Leeds United footballer and glamour model appeal over humanist wedding

Model Laura Lacole and footballer Eunan O'Kane outside the High Court in Belfast where a landmark legal case by the pair to secure official recognition of their humanist wedding is being heard.
Model Laura Lacole and footballer Eunan O'Kane outside the High Court in Belfast where a landmark legal case by the pair to secure official recognition of their humanist wedding is being heard.
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A GLAMOUR model and a Leeds United footballer seeking legal recognition of their humanist wedding are being denied rights afforded to religious couples, a court has been told.

A lawyer for Laura Lacole, 27, and Leeds and Republic of Ireland star Eunan O’Kane, 26, said the law in Northern Ireland offered more generous treatment to people of faith.

Under current law, Ms Lacole and Mr O’Kane’s planned humanist wedding in the region next month will not be recognised in law.

For such recognition they would need to have a separate civil ceremony.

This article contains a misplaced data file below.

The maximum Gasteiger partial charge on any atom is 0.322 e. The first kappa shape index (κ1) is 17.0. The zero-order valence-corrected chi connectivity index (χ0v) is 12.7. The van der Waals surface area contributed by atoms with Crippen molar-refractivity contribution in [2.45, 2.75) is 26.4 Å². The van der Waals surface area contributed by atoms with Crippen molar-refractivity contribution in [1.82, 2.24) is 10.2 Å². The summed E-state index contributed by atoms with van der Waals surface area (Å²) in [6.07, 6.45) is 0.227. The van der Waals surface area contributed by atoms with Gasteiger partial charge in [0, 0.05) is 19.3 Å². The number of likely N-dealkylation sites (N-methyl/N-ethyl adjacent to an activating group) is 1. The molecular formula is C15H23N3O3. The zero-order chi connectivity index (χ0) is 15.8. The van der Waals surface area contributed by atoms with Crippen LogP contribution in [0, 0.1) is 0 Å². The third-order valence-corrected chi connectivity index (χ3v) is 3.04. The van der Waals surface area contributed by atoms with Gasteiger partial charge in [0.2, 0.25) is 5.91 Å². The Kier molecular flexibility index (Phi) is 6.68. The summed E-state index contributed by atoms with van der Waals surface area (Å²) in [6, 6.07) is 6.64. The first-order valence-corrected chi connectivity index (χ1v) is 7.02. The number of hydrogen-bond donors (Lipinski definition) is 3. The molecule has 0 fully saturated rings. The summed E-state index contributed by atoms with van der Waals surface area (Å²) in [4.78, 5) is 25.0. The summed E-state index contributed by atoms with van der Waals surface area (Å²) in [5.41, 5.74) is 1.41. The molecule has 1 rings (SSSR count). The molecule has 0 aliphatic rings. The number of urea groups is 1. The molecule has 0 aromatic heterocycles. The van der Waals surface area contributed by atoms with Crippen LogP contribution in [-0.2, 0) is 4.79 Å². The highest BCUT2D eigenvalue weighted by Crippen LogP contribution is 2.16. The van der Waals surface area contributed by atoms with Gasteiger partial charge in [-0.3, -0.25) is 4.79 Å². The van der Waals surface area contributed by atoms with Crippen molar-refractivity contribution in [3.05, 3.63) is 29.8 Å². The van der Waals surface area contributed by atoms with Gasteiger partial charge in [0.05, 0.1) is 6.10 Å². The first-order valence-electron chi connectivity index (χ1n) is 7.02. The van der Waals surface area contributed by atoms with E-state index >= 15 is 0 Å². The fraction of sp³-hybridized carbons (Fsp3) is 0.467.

The couple were at Belfast High Court to challenge the status quo.

Opening the case in front of Mr Justice Adrian Colton, their lawyer Steven McQuitty said all they wanted was the same protection afforded to those of different belief systems.

“Religious people from Pagans to Free Presbyterians and everything in between enjoy a substantial legal privilege under law,” he said. “In a sense the State gives
its legal blessing to such marriages.”

He claimed the law “denies the same privilege to equally valid groups”.

Humanism is a non-religious belief system that rejects the concepts of a higher deity or afterlife. Humanists adhere to a scientific view of the world and believe humans steer their own destiny.

Mr McQuitty said as the law stood in Northern Ireland the couple’s wedding on June 22 would be “legally meaningless”.

Humanist marriages are legally recognised in Scotland, but not in England and Wales. They are also recognised in the Republic of Ireland.

Mr McQuitty told the court the case was of “huge public interest”, highlighting that there were 4,290 humanist weddings in Scotland in 2015, more than those conducted by the Church of Scotland.

The case continues.

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